Isn't it wonderful to land on time? But it surely doesn't meet the joy of landing almost two hours early. That's what happened on Sunday, when a commercial passenger flight covered a distance of 3,500 miles (5,554 kms), flying across the Atlantic, in less than 5 hours. Passengers who boarded British Airways flight to New York in John F. Kennedy International Airport witnessed a history into the making.
A British Airways flight now holds the new speed record for subsonic commercial aircraft to fly between two cities - in this case, New York and London. Flightradar24, which tracks global flights, announced the new achievement, which replaces the previous record of 5 hours and 13 minutes flight time between two cities.
The Boeing 747 aircraft flew overnight from NY to Heathrow airport in four hours and 56 minutes. According to the flight tracker, the BA112 flight touched a maximum of 825 mph (1,327 km/h). The flight landed at Heathrow airport at 4.43 a.m. (local time), instead of its scheduled arrival time of 6.25 a.m.
"We always prioritise safety over speed records, but our highly trained pilots made the most of the conditions to get customers back to London well ahead of time," the airlines said about its new speed record.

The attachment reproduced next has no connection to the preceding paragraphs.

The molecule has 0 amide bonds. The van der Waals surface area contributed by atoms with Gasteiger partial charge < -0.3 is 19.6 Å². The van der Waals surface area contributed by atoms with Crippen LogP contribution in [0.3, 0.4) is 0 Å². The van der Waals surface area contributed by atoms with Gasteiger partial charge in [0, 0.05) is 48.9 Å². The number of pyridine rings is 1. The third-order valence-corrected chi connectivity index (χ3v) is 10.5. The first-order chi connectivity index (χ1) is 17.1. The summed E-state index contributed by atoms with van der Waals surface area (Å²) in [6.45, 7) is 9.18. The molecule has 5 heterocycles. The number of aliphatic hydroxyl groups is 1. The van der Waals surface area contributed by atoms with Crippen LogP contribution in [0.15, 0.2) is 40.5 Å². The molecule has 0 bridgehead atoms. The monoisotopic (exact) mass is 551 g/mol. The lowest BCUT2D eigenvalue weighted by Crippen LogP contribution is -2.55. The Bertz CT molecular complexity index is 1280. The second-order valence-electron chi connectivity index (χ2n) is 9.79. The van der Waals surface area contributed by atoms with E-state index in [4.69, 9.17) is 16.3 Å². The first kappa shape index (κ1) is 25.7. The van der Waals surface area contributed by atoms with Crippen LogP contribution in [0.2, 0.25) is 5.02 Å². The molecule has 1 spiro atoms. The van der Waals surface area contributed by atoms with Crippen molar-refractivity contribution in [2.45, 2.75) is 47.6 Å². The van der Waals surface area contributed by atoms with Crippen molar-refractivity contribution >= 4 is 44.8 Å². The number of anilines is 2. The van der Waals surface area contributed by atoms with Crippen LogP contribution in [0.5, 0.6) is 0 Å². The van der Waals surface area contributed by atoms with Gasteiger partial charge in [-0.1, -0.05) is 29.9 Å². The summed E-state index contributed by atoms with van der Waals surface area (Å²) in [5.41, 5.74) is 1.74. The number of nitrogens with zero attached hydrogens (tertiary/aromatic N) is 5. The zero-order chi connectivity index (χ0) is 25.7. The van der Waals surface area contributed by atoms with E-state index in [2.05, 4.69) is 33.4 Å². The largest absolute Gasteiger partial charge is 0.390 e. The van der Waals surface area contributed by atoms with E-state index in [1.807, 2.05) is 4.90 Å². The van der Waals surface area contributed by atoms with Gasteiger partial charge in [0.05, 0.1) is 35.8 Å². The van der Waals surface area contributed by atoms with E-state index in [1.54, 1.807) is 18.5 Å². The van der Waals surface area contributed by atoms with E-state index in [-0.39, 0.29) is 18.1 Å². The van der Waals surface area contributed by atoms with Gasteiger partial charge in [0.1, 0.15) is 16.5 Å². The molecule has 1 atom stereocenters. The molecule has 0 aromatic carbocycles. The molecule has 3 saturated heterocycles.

British Airways claimed the record title from Norwegian, whose Boeing 787-9 Dreamliner covered the same distance in 5 hours and 13 minutes in 2018. The BA flight wasn't the only one to break Norwegian's record as the Flightradar24 found that Virgin Atlantic's flight VS4 landed a minute after BA112.
The Virgin Airbus A350-1041 covered the same flight in 4 hours and 57 minutes. In response to this, Virgin Atlantic said, "It's true that we were narrowly beaten by a BA Boeing 747, however, they had twice the amount of engines and burnt twice as much fuel as Captain Chris in our brand new, fuel-efficient Airbus A350-1000."
Records broken courtesy Storm Ciara?
Both British Airways and Virgin Atlantic planes managed to set new records, but it was made possible by strong tailwinds as Storm Ciara blew in. This advantage worked only for flights travelling eastbound over the North Atlantic. In addition to decreasing flight times, fuel consumption was also reduced.
"Coming back the other way, flights are routing to the north of the jet stream over Greenland. This is having a varying effect on flights depending on origin and destination. Some flights are adding more than 60 minutes, while others that manage to avoid the jet stream entirely are in some cases arriving early," Flightradar24 said in a blog post.